Best Wine to Pair With Blue (Bleu) Cheese

Polarizing fare – you either love it or hate it. The phrase “blue cheese” elicits strong responses from most. I suspect the ribbon of blue, representing nasty mold in naysayers’ minds, may play a greater role than any objectionable taste. The grossout factor cannot be underestimated in analyzing individuals’ culinary rejections. It is just those blue veins, however, coupled with a racy mouthfeel and piquant flavor, that attracts those perpetually looking for more “edge” on their plates and on their palates.

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Blue cheese seems to have been discovered rather than devised. Historians believe that molds naturally developed when cheeses were stored in caves, and someone decided to taste some, although most believed the cheese to be ruined. Finding delight in the taste, texture and blue-green color, cheesemakers then deliberately developed the cheese in caves where the mold was present. Today, mold is either injected into the cheese, or mixed in with the curds, and is derived from mold spores from Penicillium cultures. Many blue cheeses are still aged in caves, but the main requirement is that the environment be temperature-controlled, not unlike that required for wine.

Speaking of wine, what should enthusiasts drink with this bold cheese? Our expert team, comprising two sommeliers, one winery operations director, one restaurant owner, one wine educator and one chef, select an eclectic mix of partners for our blue cheese.

Find Dr. Loosen RieslingI am a blue-cheese-aholic. There are really few things that won’t taste better with a “little bit of blue” sprinkled on top. Pairing wine with blue cheese is another story. As much as we love to drink red wine, trying to pair a blue with a red usually does not result in an “oh my gosh” tasting experience. And, sometimes, that’s just fine. But for a truly enlightening pairing of blue cheese and wine, try Dr. Loosen’s 2004 (or current vintage) Erdener Prälat Riesling Auslese. The sweetness of the wine clings to the fat in the cheese and creates an amazing taste sensation. – Roxanne Langer, Founder and Wine Educator, WineFUNdamentals, Penryn, CA.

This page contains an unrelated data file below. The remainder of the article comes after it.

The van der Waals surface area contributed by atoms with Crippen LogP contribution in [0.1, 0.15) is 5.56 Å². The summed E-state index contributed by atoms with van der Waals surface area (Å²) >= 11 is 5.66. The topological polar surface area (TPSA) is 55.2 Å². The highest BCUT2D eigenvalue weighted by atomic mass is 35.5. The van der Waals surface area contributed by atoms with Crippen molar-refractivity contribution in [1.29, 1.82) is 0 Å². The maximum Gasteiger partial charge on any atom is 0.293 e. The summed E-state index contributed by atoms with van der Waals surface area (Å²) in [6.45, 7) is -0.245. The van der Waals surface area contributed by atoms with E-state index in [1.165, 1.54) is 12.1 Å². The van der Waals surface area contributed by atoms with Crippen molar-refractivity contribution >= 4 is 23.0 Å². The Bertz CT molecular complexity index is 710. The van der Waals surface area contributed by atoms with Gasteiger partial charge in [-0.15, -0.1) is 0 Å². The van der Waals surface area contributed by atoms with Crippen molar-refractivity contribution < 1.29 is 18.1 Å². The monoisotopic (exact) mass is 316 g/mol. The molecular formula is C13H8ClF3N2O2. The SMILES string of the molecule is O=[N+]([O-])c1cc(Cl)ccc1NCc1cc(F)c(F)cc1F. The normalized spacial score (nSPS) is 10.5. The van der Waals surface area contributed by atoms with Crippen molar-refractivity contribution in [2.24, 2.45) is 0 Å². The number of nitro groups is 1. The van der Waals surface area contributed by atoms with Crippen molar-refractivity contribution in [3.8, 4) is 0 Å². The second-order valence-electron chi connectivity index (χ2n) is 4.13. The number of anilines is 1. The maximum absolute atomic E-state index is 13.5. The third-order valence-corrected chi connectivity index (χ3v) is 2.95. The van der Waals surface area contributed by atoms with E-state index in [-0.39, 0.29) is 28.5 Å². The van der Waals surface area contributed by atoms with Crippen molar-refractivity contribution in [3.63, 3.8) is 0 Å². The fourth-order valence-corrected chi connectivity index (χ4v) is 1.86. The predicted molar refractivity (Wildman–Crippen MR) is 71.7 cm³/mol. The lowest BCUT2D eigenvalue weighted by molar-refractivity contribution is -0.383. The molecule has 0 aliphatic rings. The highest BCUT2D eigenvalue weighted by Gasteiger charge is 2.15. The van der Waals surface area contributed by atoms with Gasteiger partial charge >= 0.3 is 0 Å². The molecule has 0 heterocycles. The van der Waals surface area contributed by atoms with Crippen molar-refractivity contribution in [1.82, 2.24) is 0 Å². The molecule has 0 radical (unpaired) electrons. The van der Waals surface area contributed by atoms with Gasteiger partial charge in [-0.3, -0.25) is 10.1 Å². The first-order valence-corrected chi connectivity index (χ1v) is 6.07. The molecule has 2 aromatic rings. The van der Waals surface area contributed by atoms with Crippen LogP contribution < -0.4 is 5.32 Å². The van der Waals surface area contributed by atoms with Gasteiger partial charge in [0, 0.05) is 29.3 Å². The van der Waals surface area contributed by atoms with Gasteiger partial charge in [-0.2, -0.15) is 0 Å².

For more than 25 years, The California Wine Club founders Bruce and Pam Boring have explored all corners of California’s wine country to find award-winning, handcrafted wine to share with the world. Each month, the club features a different small family winery and hand selects two of their best wines for members.

Focus: Depth of Flavor. Blue Cheese is a very deeply flavored cheese. It is salty, pungent, spicy and moldy. The texture is also very rich. One of the best ways to match this depth of flavor is with a sweet wine from Sauternes. The wine and food both need to have the same flavor “weight”. Not only does the Sauternes match the depth of flavor with its powerful sweetness, but its unctuous texture and viscosity harmonize with the creamy mouthfeel of the blue. The salty/sweet interplay is very fun and I also like how the subtle botrytis flavor of the wine intertwines with the savory blue mold nuance of the cheese. – Yoon Ha, Sommelier, La Toque Restaurant, Napa CA.


Blue cheese – I do not cook with blue cheese; I enjoy it in its purest state with wines: bubbles, port or big bold reds . . . zins, cabs and syrahs. OK, maybe I might stuff a fig or a date wrapped with prosciutto and throw it on a grill. – Gregg Lamer, Director of Retail Operations, Rutherford Hill & Alderbrook Winery at Terlato Wines International, Rutherford, CA;